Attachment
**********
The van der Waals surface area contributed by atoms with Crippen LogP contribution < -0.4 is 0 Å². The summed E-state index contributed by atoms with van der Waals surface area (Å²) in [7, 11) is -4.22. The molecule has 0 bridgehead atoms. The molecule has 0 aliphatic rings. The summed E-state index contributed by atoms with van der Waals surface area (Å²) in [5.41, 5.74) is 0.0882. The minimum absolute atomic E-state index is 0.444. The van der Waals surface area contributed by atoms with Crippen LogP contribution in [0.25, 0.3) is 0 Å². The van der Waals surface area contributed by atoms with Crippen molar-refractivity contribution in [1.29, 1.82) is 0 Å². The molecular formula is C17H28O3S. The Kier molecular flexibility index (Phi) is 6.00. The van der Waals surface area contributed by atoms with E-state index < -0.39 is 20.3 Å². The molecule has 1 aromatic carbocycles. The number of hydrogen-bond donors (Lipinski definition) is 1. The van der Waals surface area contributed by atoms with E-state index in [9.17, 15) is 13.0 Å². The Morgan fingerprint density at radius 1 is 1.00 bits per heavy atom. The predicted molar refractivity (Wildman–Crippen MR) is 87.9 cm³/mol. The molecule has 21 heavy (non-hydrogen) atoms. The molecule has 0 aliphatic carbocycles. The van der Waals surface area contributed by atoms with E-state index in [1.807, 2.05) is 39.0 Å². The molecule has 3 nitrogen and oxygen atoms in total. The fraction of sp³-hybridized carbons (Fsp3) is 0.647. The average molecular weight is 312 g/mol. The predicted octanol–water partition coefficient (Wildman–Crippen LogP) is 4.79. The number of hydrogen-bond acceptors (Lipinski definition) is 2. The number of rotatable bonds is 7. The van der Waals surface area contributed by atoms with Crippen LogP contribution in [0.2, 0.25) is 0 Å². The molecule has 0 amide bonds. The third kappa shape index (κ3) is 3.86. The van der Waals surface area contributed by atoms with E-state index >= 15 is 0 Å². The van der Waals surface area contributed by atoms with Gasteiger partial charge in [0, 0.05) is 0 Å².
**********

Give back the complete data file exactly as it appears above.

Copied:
The van der Waals surface area contributed by atoms with Crippen LogP contribution < -0.4 is 0 Å². The summed E-state index contributed by atoms with van der Waals surface area (Å²) in [7, 11) is -4.22. The molecule has 0 bridgehead atoms. The molecule has 0 aliphatic rings. The summed E-state index contributed by atoms with van der Waals surface area (Å²) in [5.41, 5.74) is 0.0882. The minimum absolute atomic E-state index is 0.444. The van der Waals surface area contributed by atoms with Crippen LogP contribution in [0.25, 0.3) is 0 Å². The van der Waals surface area contributed by atoms with Crippen molar-refractivity contribution in [1.29, 1.82) is 0 Å². The molecular formula is C17H28O3S. The Kier molecular flexibility index (Phi) is 6.00. The van der Waals surface area contributed by atoms with E-state index < -0.39 is 20.3 Å². The molecule has 1 aromatic carbocycles. The number of hydrogen-bond donors (Lipinski definition) is 1. The van der Waals surface area contributed by atoms with E-state index in [9.17, 15) is 13.0 Å². The Morgan fingerprint density at radius 1 is 1.00 bits per heavy atom. The predicted molar refractivity (Wildman–Crippen MR) is 87.9 cm³/mol. The molecule has 21 heavy (non-hydrogen) atoms. The molecule has 0 aliphatic carbocycles. The van der Waals surface area contributed by atoms with E-state index in [1.807, 2.05) is 39.0 Å². The molecule has 3 nitrogen and oxygen atoms in total. The fraction of sp³-hybridized carbons (Fsp3) is 0.647. The average molecular weight is 312 g/mol. The predicted octanol–water partition coefficient (Wildman–Crippen LogP) is 4.79. The number of hydrogen-bond acceptors (Lipinski definition) is 2. The number of rotatable bonds is 7. The van der Waals surface area contributed by atoms with Crippen LogP contribution in [0.2, 0.25) is 0 Å². The molecule has 0 amide bonds. The third kappa shape index (κ3) is 3.86. The van der Waals surface area contributed by atoms with E-state index >= 15 is 0 Å². The van der Waals surface area contributed by atoms with Gasteiger partial charge in [0, 0.05) is 0 Å².